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Fathers of Confederation

Thirty-six men are traditionally regarded as the Fathers of Confederation. They represented the British North American colonies at one or more of the conferences that led to Confederation and the creation of the Dominion of Canada. These meetings included the Charlottetown Conference (September 1864), the Quebec Conference (October 1864) and the London Conference (December 1866 to March 1867). Beyond the original 36 men, the subject of who should be included among the Fathers of Confederation has been a matter of some debate. The definition can be expanded to include those who were instrumental in the creation of Manitoba, bringing British Columbia and Newfoundland into Confederation, and the creation of Nunavut. (See also  Fathers of Confederation: Table.)

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Newfoundland and Labrador and Confederation

Attempts to bring Newfoundland into Confederation in the 1860s and 1890s were met with lukewarm interest in the colony. In 1934, Newfoundland was in bankruptcy during the Great Depression. It suspended responsible government and accepted an unelected Commission Government directed by Britain. In a 1948 referendum, Newfoundlanders were given the choice to either continue with the Commission Government, join Canada, or seek a return to responsible government as an independent dominion. The independence option won the first vote. But the Confederation option won a run-off vote with 52.3 per cent support. The British and Canadian parliaments approved of the union. Newfoundland became Canada’s 10th province on 31 March 1949. In 2001, the province’s name was officially changed to Newfoundland and Labrador.

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David Gardner

David Gardner, actor, director, educator (born 4 May 1928 in Toronto, ON; died 8 February 2020 in Toronto). David Gardner was a theatre professional who brought a passion for Canadian drama to performance, education and political forums. He had a long and distinguished career as an actor, director, teacher and historian, and was a major player in the development of Canadian theatre. He played some 800 roles on stage, radio, film and television and directed for both stage and television. He taught at the University of Toronto and at York University. His work has been published widely in Canadian encyclopedias and journals.

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Rights Revolution in Canada

The time between the end of the Second World War and the signing of the Canadian Charter of Human Rights and Freedoms in 1982 is often referred to as the “Rights Revolution” in Canada. During this period, awareness of and support for human rights increased across Canada. At the grassroots level, women, queer communities, Indigenous peoples, and disability activists pushed for greater inclusion and made significant rights gains. At the same time, both federal and provincial governments passed laws that prohibited discrimination and protected human rights for more people across Canada.

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Sir Ambrose Shea

Sir Ambrose Shea, diplomat, politician, businessman, newspaperman (born c. 1815 in St. John’s, Newfoundland; died 30 July 1905 in London, England). Sir Ambrose Shea was one of the most influential Newfoundland politicians of the 19th century. He served in the colony’s House of Assembly for 34 years, including six as Speaker. He was a key player in both Liberal and Conservative administrations, having crossed the floor twice. A skilled orator and diplomat, he was admired for his attempts to mend political divisions between Catholics and  Protestants, and for his promotion of the island’s economic development. His enthusiastic support for Confederation following the Quebec Conference in 1864 hurt his career in Newfoundland, as Confederation did not gain popularity there until the mid-20th century. He is nevertheless considered a Father of Confederation. He also served as governor of the Bahamas.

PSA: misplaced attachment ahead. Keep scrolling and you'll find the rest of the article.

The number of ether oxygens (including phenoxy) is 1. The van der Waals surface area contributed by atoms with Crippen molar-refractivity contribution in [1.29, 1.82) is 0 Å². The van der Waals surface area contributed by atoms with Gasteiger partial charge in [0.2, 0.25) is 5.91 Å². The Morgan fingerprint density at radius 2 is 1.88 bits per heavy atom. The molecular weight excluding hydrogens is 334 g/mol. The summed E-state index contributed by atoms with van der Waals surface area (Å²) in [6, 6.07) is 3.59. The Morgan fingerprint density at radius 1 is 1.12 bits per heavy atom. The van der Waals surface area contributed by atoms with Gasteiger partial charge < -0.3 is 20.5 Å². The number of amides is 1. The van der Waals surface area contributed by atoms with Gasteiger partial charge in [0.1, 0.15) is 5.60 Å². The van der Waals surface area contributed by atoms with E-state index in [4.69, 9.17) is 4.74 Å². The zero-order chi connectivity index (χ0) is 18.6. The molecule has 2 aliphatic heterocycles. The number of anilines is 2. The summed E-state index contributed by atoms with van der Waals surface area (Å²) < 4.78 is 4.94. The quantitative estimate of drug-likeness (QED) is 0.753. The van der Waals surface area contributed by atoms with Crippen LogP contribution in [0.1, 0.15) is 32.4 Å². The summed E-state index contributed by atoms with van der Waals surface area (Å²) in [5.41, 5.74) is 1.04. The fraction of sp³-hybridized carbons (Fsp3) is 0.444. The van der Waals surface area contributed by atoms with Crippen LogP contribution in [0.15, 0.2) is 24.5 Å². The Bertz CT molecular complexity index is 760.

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Canadian Music Hall of Fame

The Canadian Music Hall of Fame was established in 1978 by the Canadian Academy of Recording Arts and Sciences (CARAS). It honours individuals or groups that have made an outstanding contribution to the international recognition of Canadian artists and music. For many years, a sole inductee was presented annually at the Juno Awards. Since 2019, multiple inductees have also been presented annually at a separate ceremony at the National Music Centre in Calgary.

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Jerome Drayton

Jerome Peter Drayton (né Peter Buniak), marathoner, long-distance runner (born 10 January 1945 in Kolbermoore, Germany). Jerome Drayton is considered Canada’s top male marathon runner and best male distance runner of all time. He set the Canadian men’s marathon record twice, with times of 2:16:11 in 1968 and 2:10:08.4 in 1975; the latter record stood for 43 years. Drayton competed for Canada at the 1968 and 1976 Olympic Summer Games and won the silver medal in the men’s marathon at the 1978 Commonwealth Games in Edmonton. He is the last male Canadian runner to have won the Boston Marathon (in 1977). He also set a world record in the men’s 10-mile run (46:37.4). A member of Canada’s Sports Hall of Fame, Drayton earned 12 national titles and set 13 records in various distances.